It took a few minutes to take it out of the netting, but Professor Shawn
was very, very gently taking it out.  The less stress that is 
put on these animals the better. 

We brought it back to the lighthouse to begin taking 
data about this cutie patootie 
(ya, ya, I know not very scientific language but you'd be calling it that also if you'd been there)

It was weighed, measured and it's age determined and then banded.

Showing a proper grip on the owl called the "backpack grip"

The UV light showing the pink pigment that tells
us it's a juvenile

Getting ready to have a band put on

Teeny tiny bands all numbered.

They even record from what direction it came from, the wind speed,
temperature and moon cycle. 
Then after we fawned over it for a few minutes, it was let go. 
It was determined that is was a female from this year.

Another hold they use to make sure it doesn't get hurt.

Honestly, how cute it this!!

After everything was done, they went and took the net down.

We just want to thank Professor Shawn for letting us tag along
with his research last night.  We would do it again in a heartbeat!
We hope after Covid is done that we will be able to bring the garden club
to experience this.

Have a  Blessed evening

Monday, November 2, 2020

Man of many talents

 Things are cooling off here in Southwest Nova Scotia.

The time also changed this past weekend.  

Something that drives me nuts!

But anyway, we had one last warm Sunday.

So I cleaned up my strawberry beds to put them to 

sleep for the winter. I also noticed that there was still some parsley, cilantro 

and green onions that had popped up in the warm temps we had.

I even found one last feed of beet greens.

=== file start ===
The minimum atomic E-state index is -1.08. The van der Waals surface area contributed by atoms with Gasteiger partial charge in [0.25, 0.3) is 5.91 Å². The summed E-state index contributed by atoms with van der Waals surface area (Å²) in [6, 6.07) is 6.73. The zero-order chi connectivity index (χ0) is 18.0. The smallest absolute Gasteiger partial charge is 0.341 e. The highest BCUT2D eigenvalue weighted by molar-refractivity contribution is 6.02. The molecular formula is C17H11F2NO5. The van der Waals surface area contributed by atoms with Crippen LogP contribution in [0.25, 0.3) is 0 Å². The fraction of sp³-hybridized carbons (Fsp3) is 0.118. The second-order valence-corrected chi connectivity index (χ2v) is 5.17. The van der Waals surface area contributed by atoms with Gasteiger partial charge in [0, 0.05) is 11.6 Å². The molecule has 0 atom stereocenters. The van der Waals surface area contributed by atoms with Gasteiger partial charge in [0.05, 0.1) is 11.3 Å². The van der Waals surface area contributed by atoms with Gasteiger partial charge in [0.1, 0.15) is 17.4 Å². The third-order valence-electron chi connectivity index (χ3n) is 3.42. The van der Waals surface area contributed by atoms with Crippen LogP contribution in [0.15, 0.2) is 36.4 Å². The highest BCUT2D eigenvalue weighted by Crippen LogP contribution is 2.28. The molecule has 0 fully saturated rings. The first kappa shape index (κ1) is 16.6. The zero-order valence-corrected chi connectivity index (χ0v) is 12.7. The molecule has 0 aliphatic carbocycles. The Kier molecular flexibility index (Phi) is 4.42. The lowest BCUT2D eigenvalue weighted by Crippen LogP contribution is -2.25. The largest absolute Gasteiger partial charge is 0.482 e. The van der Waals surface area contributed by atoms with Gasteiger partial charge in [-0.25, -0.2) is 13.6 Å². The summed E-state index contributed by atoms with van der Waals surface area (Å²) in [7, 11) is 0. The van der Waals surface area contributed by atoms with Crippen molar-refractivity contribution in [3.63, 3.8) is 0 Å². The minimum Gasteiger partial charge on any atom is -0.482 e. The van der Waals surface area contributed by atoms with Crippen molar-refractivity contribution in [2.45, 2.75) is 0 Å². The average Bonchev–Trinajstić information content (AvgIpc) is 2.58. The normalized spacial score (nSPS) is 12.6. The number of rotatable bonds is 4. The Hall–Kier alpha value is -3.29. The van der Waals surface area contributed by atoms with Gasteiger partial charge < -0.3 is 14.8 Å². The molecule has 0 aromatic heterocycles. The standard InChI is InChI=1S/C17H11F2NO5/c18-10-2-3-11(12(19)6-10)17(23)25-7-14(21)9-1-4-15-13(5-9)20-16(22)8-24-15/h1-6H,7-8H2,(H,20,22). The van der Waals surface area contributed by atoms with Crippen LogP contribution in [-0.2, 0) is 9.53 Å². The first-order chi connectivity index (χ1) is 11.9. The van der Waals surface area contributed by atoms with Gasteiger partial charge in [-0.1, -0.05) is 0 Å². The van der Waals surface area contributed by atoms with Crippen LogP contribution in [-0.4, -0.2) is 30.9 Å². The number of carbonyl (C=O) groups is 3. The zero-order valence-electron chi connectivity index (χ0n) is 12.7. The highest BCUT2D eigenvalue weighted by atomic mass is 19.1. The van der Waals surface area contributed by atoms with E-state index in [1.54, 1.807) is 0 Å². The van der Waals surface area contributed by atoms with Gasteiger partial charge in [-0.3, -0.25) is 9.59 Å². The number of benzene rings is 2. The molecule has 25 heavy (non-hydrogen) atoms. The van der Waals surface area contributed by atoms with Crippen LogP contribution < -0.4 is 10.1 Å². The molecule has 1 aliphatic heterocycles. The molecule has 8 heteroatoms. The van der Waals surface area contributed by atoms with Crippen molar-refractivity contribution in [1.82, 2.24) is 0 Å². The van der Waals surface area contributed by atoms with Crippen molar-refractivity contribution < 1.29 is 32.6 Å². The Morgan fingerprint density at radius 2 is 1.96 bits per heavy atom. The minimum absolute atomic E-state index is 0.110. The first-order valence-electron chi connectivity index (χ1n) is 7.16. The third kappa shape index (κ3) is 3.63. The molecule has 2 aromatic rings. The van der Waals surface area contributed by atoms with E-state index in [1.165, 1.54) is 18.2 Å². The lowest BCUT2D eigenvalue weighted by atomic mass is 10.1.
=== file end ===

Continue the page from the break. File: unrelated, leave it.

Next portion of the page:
In this neck of the woods, green onions, shallots, scallions
whatever you want to call them are used a bit differently 
than other places. 
We have a few local, ethnic dishes (rappie pie and chicken fricot)
that salted green onions are a staple.

All this is it's shallots and lots and lots of salt.

The shallots are chopped and then added to the bottle 
and salt is added and they keep forever.
It adds a lovely flavour to boiled chicken, stew meat
etc...but obviously don't put too much.

Please excuse this post, for some reason Blogger is adding empty
lines in some places and not in others.

Every year I have a hard time  making carrots germinate.
Well last year I found out  the trick and I had plenty of
carrots.  But I still get paranoid they won't come up
and I wayyyy over plant carrots.

So thanks to my cold cellar, hubby built,  I have plenty of room to
store them.  We are trying the dry method in shavings and Dave
has learned to can!  Oh my.  That's pretty much all I can say.

Well when I was campaigning I was too busy to can, plus the dog attack
left me without the use of my right hand for several weeksv
so Dave took up the slack.  
I think he likes it.  He's  made salsa, spaghetti sauce, 
pickled hot pepper, yellow beans and carrots, carrots and more
carrots!! He's also discovered pressure canning
which I'm too afraid to do.

And some of our carrots grew a bit.  That's Dave's size 12 sexy foot
you're staring at beside the carrot.

We planted regular carrots and rainbow carrots, so it makes 
lovely jars.

Saturday was a bit chilly, but I bundled up and planted tulips
while Dave planted the garlic.
I also made him his favourite.

Butter pecan tarts.
I have to spoil him somehow.

Have a Blessed Day